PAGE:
Even though he wanted to dodge the draft in Canada or Sweden, David Ward joined the navy during the Vietnam War. He ended up on an aircraft carrier. Unlike the pilots, he couldn’t say he went in harm’s way unless he counted the baggage he carried with him. As it turned out, those back home were more dangerous than enemy fire.

Inspired by my experiences on board the USS Ranger (CVA61)

Unfortunately, the Navy saw fit to scrap the historic USS Ranger rather than proactively helping convert the aircraft carrier into a viable museum. Through my fictional account, I hope that some of the ambiance of shipboard and liberty port life will live on in this novel.

From the novel

AtSeaBookCoverThe Pacific Ocean filled multiple Bluehorse and Silver Bear composition books with an assortment of facts and lies about David’s two cruises to the Western Pacific aboard the “top gun” aircraft carrier. Both cruises began and ended at Alameda, California, with a primary destination of Yankee Station one hundred miles off the coast of South Vietnam, where the aircraft carriers and other ships of the “Gulf of Tonkin Yacht Club” assembled for combat operations.

As the crow flies, Yankee Station lay 6,448 nautical miles across the blue water from the California coast. When the exercises and operations and port calls were factored into the distance, the carrier steamed about 86,000 miles per year. The ship was at sea 225.9 days in 1968, with 124 days engaged in Special Operations (SPECOPS) at Yankee Station, 61.7 days in transit, 8 days in major fleet exercises, and 32.2 days in minor fleet exercises. The ship was at sea 215.5 days in 1969, with 98.5 days of SPECOPS, 57 days in transit, 8 days of contingency operations, and 52 days for minor fleet exercises. There were 15,871 arrested landings in 1968 and 14,000 arrested landings in 1969.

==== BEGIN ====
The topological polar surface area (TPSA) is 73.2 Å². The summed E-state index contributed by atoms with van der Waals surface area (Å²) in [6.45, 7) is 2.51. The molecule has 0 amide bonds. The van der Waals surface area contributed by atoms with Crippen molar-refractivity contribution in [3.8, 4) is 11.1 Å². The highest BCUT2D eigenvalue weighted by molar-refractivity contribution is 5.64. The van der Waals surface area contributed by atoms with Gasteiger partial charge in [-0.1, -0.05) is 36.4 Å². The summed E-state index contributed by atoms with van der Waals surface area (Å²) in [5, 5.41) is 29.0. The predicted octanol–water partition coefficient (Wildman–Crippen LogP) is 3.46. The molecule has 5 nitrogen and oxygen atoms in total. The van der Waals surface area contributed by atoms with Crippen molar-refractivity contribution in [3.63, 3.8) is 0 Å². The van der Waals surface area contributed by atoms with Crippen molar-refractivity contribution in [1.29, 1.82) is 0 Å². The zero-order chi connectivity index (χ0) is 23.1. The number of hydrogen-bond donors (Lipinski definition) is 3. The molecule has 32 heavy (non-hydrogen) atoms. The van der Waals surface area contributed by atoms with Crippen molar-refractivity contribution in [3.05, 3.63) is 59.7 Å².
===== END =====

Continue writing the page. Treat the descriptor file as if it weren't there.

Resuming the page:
By rough calculation, in 1968 and 1969, while the flight deck was secured from flight operations, David spent roughly 500 hours standing on the port side catwalk near the stern of the ship just aft of the ladder that rose up from the hangar deck past the public affairs office on the 03 level. There the ship was quiet, except for the ever-present pulse of the engines, as he stood alone with the sea. There was much to think about: two deaths, two novels, a prospective fall from grace, a marriage, and a spiritual decision.